Maze Runner: The Scorch Trials
We know by now that young adult literature must come in threes, and that the obligatory second instalment is usually just a filler between an interesting set-up and a hopefully exciting finale. So it shouldn’t feel like such a disappointment that The Scorch Trials is essentially disposable, but given the promise of the first film, it does.
The first Maze Runner movie presented one of the more bewildering YA dystopias – whereas others (think Hunger Games and Divergent ) establish the setting by spelling out the past, Maze Runner was expert at leaving us as in the dark as its protagonists. Thomas (Dylan O’Brien – still cute but underwhelming) and his friends awoke, memories erased, in a glade surrounded by a deadly maze. By the time they made it out, two cinematic hours later, we’d been suitably terrified through multiple chase scenes and were then left completely confused by a “revelation” which set up the sequel.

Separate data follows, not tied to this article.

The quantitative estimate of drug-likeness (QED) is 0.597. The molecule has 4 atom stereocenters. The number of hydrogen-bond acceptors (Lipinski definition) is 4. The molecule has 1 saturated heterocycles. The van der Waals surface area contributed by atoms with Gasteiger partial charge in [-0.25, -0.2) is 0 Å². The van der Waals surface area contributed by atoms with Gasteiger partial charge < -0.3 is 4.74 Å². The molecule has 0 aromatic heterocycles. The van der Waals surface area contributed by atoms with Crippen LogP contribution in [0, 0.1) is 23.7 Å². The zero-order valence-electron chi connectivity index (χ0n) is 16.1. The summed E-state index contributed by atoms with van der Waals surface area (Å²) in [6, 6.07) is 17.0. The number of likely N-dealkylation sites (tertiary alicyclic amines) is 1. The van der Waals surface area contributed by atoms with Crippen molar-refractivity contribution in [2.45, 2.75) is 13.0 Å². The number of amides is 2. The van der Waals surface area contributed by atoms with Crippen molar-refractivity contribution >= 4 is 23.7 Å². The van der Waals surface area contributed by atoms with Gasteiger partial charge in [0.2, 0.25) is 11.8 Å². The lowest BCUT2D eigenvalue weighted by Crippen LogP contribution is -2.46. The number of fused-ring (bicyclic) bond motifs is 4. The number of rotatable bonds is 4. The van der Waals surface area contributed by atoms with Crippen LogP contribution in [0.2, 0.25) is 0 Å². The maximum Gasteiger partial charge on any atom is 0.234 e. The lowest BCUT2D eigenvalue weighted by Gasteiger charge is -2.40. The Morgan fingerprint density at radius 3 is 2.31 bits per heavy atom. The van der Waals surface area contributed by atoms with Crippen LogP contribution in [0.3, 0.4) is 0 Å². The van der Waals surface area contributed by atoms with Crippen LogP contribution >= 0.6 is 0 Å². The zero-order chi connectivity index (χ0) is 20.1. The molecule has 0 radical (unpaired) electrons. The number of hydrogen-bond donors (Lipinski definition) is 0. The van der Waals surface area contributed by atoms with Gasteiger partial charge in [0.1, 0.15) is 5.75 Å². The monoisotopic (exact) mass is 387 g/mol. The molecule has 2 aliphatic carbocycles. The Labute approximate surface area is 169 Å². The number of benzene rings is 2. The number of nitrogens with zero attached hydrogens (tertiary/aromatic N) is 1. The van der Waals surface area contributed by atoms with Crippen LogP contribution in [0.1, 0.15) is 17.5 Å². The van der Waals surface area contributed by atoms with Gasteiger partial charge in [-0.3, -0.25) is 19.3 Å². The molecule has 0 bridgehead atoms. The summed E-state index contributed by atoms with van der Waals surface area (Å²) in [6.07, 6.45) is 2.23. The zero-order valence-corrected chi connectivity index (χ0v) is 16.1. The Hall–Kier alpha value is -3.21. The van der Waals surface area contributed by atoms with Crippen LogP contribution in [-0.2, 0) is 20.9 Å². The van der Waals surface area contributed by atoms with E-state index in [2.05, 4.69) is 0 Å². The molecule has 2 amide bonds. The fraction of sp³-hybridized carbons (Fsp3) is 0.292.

The Scorch Trials starts in a similar vein, throwing Thomas (and us) into a locked-down facility run by a blatantly evil Aidan Gillen (Game of Thrones, The Wire) where naïve young people are siphoned off after dinner each evening, supposedly to a better, safer life away from some undisclosed peril. Of course, only Thomas is suspicious about what’s really going on, and so begins the second movie where a conveniently-cast cross-section of youthful humanity jumps out of the frying pan into the fire of “The Scorch” where they go on the run from admittedly quite frightening creatures.
Problem is, this time it’s just boring. The script delivers little more than “What is this place?” – “I don’t know” moments between the cast, and a series of “bring back the actor we’ve not seen in years” cameos doesn’t manage to elevate it. Convention? Tick. Stereotype? Tick. I’ve not read the books (there are actually five, though only three films mooted so far), but the presumptive third will have a lot to prove.